In this day and age we’re used to seeing a flurry of films that deal with young college kids who end up in the middle of nowhere being attacked by a random monster or person, but this isn’t the case with “Cassadaga.” Instead we’re taken by the hand and lead into a dark, twisted world that’s disturbing and thrilling to watch all at once.
In “Cassadaga” we follow an artistically talented but deaf young woman named Lily (Kelen Coleman) who tries to cope with the death of her younger sister (Sarah Sculco) by moving into the quiet psychic-populated town of Cassadaga. In the process she finds herself entangled with a nasty spirit who won’t let her rest, or be unharmed, until she finds out who’s the twisted serial killer responsible for the person’s death.
Although the story has strategically placed sections where the serial killer is in action taking apart and putting together his victims into mutilated human puppets, it plays out as a murder mystery more than anything else. The beginning feels like somebody scattered random pieces of a slightly complicated puzzle down on the floor, it doesn’t make any sense at first but once you take a look at what the end result’s supposed to be you can figure out how to piece it together fairly easily. It’s a bit predictable to figure out who’s behind all of the murders but it’s still nice to sit and enjoy the ride. Then again, the story could have been fine without the love interest red herring of sorts.
It’s interesting to see actors play somebody who’s physically handicapped just to see whether or not they come off some-what believable and also if the story slips on how their disability works throughout the film. It wanes a little bit on that aspect, but just call me nit-picky. The acting bobs into the par range but is never outstanding, which normally feels to be the case for a large amount of recent horror films.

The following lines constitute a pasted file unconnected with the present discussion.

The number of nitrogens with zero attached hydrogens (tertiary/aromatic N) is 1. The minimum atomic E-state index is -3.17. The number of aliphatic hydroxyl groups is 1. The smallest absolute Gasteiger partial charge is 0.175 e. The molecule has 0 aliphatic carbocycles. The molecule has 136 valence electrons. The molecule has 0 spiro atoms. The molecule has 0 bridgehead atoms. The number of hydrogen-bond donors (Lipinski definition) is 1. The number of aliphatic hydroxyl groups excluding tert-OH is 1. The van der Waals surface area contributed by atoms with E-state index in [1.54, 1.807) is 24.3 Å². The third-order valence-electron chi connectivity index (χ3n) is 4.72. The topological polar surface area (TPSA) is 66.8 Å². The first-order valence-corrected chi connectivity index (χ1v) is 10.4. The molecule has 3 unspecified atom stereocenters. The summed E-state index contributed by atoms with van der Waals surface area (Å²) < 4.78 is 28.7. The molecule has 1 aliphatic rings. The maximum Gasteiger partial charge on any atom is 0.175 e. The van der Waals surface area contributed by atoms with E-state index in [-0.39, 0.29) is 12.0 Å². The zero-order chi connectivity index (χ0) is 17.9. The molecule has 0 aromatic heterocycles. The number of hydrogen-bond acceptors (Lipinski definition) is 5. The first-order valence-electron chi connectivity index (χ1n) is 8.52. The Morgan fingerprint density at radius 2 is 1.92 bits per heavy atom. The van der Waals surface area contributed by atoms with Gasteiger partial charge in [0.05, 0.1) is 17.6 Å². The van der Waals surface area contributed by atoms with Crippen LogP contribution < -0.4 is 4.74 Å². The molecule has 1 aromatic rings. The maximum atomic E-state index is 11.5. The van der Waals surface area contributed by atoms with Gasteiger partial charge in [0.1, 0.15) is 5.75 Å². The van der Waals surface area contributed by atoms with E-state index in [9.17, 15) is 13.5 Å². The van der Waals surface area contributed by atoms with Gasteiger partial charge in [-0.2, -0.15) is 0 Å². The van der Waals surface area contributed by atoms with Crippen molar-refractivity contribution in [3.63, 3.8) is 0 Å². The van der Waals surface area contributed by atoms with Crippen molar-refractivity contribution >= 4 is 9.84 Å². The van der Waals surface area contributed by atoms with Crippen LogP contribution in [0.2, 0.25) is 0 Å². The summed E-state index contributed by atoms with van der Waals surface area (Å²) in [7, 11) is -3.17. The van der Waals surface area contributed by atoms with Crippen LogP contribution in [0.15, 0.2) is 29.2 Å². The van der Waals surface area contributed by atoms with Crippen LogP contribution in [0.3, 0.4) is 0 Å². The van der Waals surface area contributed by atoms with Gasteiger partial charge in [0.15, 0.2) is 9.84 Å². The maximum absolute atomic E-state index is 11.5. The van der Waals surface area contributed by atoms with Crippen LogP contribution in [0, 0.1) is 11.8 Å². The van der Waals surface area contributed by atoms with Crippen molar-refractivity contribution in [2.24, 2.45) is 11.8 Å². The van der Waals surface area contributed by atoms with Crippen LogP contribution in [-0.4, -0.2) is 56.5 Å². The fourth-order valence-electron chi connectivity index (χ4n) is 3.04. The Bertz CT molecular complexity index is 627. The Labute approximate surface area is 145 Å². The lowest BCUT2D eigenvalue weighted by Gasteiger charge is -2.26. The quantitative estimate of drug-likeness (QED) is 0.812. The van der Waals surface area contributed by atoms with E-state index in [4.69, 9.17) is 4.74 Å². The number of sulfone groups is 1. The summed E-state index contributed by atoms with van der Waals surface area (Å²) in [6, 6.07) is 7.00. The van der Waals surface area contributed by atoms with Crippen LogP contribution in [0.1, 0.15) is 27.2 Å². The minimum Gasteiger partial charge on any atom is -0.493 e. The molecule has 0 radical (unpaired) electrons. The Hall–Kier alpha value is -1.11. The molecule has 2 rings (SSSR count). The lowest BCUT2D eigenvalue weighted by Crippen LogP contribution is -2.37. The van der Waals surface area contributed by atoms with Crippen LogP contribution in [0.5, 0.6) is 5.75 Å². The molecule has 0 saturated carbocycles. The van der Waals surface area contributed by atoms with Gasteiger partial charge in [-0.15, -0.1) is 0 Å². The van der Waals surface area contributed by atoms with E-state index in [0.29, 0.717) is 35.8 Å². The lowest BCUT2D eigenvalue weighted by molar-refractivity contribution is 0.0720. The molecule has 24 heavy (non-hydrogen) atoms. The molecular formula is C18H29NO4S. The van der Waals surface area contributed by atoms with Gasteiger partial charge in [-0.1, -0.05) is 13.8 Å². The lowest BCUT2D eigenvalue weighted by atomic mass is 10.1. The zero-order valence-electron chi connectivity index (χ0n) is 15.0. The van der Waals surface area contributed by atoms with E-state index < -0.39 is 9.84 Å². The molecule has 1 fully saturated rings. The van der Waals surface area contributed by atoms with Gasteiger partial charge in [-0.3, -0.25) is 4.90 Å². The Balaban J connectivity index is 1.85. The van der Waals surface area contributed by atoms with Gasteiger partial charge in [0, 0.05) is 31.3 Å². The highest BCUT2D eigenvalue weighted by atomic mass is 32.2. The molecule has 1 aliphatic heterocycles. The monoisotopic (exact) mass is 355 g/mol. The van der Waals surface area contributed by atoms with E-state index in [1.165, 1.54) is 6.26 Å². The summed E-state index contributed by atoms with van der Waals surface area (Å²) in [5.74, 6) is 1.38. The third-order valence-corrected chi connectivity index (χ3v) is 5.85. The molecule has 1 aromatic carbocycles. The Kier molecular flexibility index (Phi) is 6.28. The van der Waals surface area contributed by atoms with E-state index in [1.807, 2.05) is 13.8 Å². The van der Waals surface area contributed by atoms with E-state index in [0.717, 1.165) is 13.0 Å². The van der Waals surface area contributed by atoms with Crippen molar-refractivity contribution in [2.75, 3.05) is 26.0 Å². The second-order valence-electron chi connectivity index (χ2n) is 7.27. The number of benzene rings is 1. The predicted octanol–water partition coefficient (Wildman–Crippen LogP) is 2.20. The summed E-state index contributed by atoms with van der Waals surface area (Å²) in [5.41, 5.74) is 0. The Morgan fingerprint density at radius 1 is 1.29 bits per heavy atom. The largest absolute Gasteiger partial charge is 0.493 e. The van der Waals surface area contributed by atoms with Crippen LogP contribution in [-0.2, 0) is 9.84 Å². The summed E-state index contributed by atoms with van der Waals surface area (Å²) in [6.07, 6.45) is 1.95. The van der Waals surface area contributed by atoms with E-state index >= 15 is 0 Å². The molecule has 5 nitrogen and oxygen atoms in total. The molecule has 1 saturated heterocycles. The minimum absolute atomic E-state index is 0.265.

It may appear easy to direct a horror film but in reality it’s not. It’s a director’s job to effectively scare the audience and put us in the middle of the gruesome story, whichever it may be. Since it’s director Anthony DiBlasi’s second feature, he’s pretty much has that scare-portion of his films on lockdown to the point where audience members are squirming in their seats, hoping that a victim can successfully escape the murderer. Now he succeeds pulling that sector off but the rest comes off as a horror-filled murder mystery with a slightly uneven pace due to the not-so-necessary love interest part of the story I mentioned earlier.
Whoever pulled off the look of the puppet girl during the middle of the film I say bravo. The fact that they were able to pull off that effect, and do wonderful paint jobs on a couple of other ladies, in the process makes this horror-watcher happy. The overall coloration, especially the scenes were we’re inside the hideous “dungeon,” isn’t something that’s on my favorites list, mainly because it’s something that’s been used in the “Saw” series and has been copied hundreds of times since the first movie has been released. The sound is top-notch, the cinematography is gorgeous to look at and, once again, those are some creepy visuals that I won’t be able to get out of my head for days to come.
Although there are some aspects to the pacing and acting that didn’t exactly tickle my fancy, “Cassadaga” is still a solid horror film that is fun to watch especially with a group of people. Don’t hesitate to watch it in theaters or rent it when you get the chance.